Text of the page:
How To Create Social Media During A Crisis

By: Christina Hager

This article first appeared on Forbes on April 2, 2020

I was working from home a couple of weeks ago when I got an email from someone on my team who was concerned about some content we had planned for a client. The planned content was all about spring break, vacationing, and jet setting around the globe. In light of all that is going on with the coronavirus, it would come off as insensitive, and she suggested we think about a pivot.

I was extremely thankful she let me know about that content, and I was able to spend some time strategizing with the client. I, too, was working furiously on updating content calendars for clients to make sure that whatever content they were sharing on social media in the next few weeks was appropriate for their brand and for the time.

Now, not everyone has a social media marketing team at their disposal during a time of crisis. So, whether you are an individual building your brand and thought leadership, or someone who represents a company or organization, here is a quick guide to responsible social media posting during a time of crisis:

1. Review all your planned content.

In my case, many clients were talking about spring break and basketball in their posts — all of which needed to be deleted, but also needed something else substituted in place. Review your content calendar for the next two weeks. Is there anything on there that you would feel odd about sharing during this time?

Picture your social media content sandwiched between two updates about the coronavirus or public health. If it seems tone-deaf, delete it, and save it for later.

Set a reminder on your calendar to keep checking your content calendars daily. During a time of crisis, things can shift on a dime.

2. This is no laughing matter.

Now is not the time to joke around. Already, too many brands and individuals on social media have tried to be super witty (to varying degrees of success). While it might work for some brands, when it comes to something of the magnitude of the coronavirus and COVID-19, don’t try to joke around about it. Would you joke about a mass shooting? What about a devastating tornado or earthquake? When you view it through that prism, you’ll realize that you should save the humor for things that are not related to the current health crisis.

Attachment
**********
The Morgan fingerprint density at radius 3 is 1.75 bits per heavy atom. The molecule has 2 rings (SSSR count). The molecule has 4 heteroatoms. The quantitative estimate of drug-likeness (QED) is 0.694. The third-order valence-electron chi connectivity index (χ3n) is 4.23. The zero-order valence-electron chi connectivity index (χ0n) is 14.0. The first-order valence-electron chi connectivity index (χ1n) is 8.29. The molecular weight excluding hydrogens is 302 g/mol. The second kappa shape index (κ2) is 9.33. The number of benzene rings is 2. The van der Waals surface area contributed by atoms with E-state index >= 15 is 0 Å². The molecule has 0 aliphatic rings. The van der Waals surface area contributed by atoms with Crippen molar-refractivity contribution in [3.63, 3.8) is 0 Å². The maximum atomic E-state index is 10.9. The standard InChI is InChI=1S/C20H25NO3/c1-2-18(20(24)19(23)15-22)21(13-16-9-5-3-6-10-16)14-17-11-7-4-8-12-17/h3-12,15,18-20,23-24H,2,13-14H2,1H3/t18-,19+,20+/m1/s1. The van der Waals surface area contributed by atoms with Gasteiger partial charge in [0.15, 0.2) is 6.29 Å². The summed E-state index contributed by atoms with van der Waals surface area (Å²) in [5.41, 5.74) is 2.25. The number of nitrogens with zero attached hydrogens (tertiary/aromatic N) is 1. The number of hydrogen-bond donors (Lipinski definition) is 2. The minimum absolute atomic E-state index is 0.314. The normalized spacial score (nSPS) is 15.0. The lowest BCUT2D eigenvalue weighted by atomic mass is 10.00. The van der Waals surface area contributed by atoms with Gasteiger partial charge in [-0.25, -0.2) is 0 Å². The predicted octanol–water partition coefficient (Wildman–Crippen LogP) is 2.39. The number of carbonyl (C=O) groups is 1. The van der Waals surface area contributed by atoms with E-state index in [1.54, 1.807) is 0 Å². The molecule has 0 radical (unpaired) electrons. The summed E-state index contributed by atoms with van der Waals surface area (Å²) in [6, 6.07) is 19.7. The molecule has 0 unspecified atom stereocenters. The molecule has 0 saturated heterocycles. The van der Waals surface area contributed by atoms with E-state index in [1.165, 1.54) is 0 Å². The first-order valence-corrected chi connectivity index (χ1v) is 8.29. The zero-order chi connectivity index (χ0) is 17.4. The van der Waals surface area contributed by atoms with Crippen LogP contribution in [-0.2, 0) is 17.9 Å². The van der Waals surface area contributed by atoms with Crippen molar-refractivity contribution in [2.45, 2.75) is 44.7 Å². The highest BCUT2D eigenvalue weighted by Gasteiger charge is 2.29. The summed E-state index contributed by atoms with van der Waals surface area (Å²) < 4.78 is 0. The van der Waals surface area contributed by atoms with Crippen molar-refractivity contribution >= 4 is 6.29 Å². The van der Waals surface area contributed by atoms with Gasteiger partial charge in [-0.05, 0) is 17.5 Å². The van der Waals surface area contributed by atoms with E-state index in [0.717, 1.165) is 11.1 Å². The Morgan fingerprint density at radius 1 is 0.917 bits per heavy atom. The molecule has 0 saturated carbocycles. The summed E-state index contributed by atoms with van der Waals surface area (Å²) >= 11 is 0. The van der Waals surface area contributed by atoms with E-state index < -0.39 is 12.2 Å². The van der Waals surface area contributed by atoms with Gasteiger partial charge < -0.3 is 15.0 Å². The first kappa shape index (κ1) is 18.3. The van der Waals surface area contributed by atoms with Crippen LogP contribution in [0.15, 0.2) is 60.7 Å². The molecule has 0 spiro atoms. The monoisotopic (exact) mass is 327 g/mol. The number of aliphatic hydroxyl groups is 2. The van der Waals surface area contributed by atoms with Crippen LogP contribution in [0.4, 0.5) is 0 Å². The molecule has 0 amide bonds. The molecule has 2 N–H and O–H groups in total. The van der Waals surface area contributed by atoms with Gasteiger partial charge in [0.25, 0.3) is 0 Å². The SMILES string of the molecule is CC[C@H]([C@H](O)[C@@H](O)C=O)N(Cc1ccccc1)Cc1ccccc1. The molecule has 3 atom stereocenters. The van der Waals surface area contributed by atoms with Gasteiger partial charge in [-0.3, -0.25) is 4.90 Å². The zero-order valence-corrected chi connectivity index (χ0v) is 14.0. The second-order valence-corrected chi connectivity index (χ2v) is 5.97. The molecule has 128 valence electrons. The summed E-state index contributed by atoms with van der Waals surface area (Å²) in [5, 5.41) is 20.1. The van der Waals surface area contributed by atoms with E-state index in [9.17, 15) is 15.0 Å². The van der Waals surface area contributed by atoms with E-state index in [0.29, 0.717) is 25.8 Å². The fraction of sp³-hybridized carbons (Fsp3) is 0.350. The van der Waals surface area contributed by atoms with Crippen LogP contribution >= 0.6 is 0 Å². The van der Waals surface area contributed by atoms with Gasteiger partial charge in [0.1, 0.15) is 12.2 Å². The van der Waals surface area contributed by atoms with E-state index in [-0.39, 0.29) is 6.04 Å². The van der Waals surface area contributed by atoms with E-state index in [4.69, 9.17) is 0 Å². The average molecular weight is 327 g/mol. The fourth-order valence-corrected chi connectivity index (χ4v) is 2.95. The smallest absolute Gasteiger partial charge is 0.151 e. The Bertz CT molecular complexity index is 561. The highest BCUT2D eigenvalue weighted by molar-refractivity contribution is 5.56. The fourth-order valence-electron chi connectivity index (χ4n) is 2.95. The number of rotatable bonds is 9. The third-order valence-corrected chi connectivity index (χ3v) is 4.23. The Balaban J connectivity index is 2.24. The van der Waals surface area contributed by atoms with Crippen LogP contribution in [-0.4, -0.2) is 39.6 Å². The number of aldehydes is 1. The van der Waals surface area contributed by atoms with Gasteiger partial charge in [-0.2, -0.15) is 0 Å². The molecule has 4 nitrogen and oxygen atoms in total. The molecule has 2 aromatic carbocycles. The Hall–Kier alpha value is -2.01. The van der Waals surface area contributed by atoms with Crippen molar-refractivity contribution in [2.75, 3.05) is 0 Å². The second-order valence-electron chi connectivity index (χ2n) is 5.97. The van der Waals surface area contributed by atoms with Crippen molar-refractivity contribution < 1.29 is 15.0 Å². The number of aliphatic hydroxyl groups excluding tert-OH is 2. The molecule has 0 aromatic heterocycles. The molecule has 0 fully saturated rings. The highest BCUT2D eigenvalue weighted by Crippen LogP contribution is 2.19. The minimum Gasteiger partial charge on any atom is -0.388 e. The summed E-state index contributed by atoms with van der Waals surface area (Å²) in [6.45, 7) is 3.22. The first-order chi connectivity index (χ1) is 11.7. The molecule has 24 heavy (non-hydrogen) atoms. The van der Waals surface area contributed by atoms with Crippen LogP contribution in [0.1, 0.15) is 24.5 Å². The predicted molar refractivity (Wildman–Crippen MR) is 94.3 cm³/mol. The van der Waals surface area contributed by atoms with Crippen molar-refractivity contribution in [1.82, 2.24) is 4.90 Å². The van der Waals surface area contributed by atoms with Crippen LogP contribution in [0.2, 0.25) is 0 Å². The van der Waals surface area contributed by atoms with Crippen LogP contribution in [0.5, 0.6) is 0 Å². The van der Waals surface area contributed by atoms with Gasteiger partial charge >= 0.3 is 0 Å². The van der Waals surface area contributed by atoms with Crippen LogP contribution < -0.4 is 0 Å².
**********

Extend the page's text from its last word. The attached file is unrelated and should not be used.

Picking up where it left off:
3. Don’t get political.

Unless your brand is already a political one, this is not the time to try out politics. Stay away from blame and taking sides. Even if your company culture is one way, or if the majority of people who work for your company believe a certain thing, that doesn’t necessarily mean the people who buy your product or service feel the same. Tensions and emotions are already running high, and what you view as a simple comment may alienate your audience.

4. Stick to what you do best.

If you are a business leader or a brand that sells shoes, this is not the time to pretend to be a doctor or scientist. Do not try to extrapolate or interpret data — just stick to facts and what you know.

Now, if you want to be topical and share thought leadership, and it’s appropriate for you, then go for it. For instance, if you are a financial advisor, your audience might really be interested in a long post or blog about the economy and what they should be thinking about. If you are a doctor or healthcare worker, you certainly may have a different viewpoint that people may value, and they may love to see a video of you talking about your experience.

However, if you sell burgers and fries or you’re a speaker on building confidence, you don’t want everyone to think you fancy yourself an armchair physician.

5. Use social to be social.

Have a dialogue with your followers. If you’re an author who has an upcoming book tour or if you are supposed to speak at a large event, your fans and audience are probably wondering if you are still coming to their city or if you will be canceling. Just be honest, and let them know you’re not sure, but you’re monitoring the situation. Don’t leave them hanging.

It’s always better to provide information to people on social media before they ask for it. Check your comments and messages. Respond with purpose and in a timely manner. Now, this is the time if you do sell burgers and fries to keep your audience calm by sharing posts about how you are keeping your restaurant sanitized and employees safe.

Remember, the internet has a long memory. You might delete an inappropriately timed or insensitive tweet or social media post, but someone out there is likely to take a screenshot of it before you have a chance. Start to be mindful now, and you can avoid that situation altogether.

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